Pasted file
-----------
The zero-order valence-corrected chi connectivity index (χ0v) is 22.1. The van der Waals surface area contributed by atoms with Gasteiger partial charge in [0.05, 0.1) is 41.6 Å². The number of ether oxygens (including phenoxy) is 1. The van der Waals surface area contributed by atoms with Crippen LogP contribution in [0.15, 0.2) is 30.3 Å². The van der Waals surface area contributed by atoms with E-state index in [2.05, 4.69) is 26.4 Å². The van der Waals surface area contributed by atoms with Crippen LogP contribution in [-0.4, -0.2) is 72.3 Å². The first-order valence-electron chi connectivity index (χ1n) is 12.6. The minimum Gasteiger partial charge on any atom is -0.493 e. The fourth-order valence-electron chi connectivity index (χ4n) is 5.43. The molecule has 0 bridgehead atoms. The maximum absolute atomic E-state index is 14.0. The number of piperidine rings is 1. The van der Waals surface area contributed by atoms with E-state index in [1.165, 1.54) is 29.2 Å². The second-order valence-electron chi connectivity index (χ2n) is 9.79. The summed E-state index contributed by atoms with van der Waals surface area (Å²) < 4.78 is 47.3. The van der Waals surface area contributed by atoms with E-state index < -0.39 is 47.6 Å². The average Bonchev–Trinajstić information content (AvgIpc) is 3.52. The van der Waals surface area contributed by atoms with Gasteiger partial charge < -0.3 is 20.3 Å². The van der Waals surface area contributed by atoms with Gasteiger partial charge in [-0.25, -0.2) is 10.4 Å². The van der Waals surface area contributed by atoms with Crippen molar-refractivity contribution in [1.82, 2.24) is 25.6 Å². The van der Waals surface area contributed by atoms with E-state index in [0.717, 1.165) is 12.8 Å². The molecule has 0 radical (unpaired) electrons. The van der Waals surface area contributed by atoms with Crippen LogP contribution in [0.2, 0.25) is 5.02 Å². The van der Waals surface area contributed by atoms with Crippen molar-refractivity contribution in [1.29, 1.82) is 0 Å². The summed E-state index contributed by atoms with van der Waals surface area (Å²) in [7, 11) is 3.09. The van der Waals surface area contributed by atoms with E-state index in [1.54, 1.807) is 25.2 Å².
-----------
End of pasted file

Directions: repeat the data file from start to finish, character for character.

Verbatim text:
The zero-order valence-corrected chi connectivity index (χ0v) is 22.1. The van der Waals surface area contributed by atoms with Gasteiger partial charge in [0.05, 0.1) is 41.6 Å². The number of ether oxygens (including phenoxy) is 1. The van der Waals surface area contributed by atoms with Crippen LogP contribution in [0.15, 0.2) is 30.3 Å². The van der Waals surface area contributed by atoms with E-state index in [2.05, 4.69) is 26.4 Å². The van der Waals surface area contributed by atoms with Crippen LogP contribution in [-0.4, -0.2) is 72.3 Å². The first-order valence-electron chi connectivity index (χ1n) is 12.6. The minimum Gasteiger partial charge on any atom is -0.493 e. The fourth-order valence-electron chi connectivity index (χ4n) is 5.43. The molecule has 0 bridgehead atoms. The maximum absolute atomic E-state index is 14.0. The number of piperidine rings is 1. The van der Waals surface area contributed by atoms with E-state index in [1.165, 1.54) is 29.2 Å². The second-order valence-electron chi connectivity index (χ2n) is 9.79. The summed E-state index contributed by atoms with van der Waals surface area (Å²) < 4.78 is 47.3. The van der Waals surface area contributed by atoms with E-state index < -0.39 is 47.6 Å². The average Bonchev–Trinajstić information content (AvgIpc) is 3.52. The van der Waals surface area contributed by atoms with Gasteiger partial charge < -0.3 is 20.3 Å². The van der Waals surface area contributed by atoms with Gasteiger partial charge in [-0.25, -0.2) is 10.4 Å². The van der Waals surface area contributed by atoms with Crippen molar-refractivity contribution in [1.82, 2.24) is 25.6 Å². The van der Waals surface area contributed by atoms with E-state index in [0.717, 1.165) is 12.8 Å². The molecule has 0 radical (unpaired) electrons. The van der Waals surface area contributed by atoms with Crippen LogP contribution in [0.2, 0.25) is 5.02 Å². The van der Waals surface area contributed by atoms with Crippen molar-refractivity contribution in [1.29, 1.82) is 0 Å². The summed E-state index contributed by atoms with van der Waals surface area (Å²) in [7, 11) is 3.09. The van der Waals surface area contributed by atoms with E-state index in [1.54, 1.807) is 25.2 Å².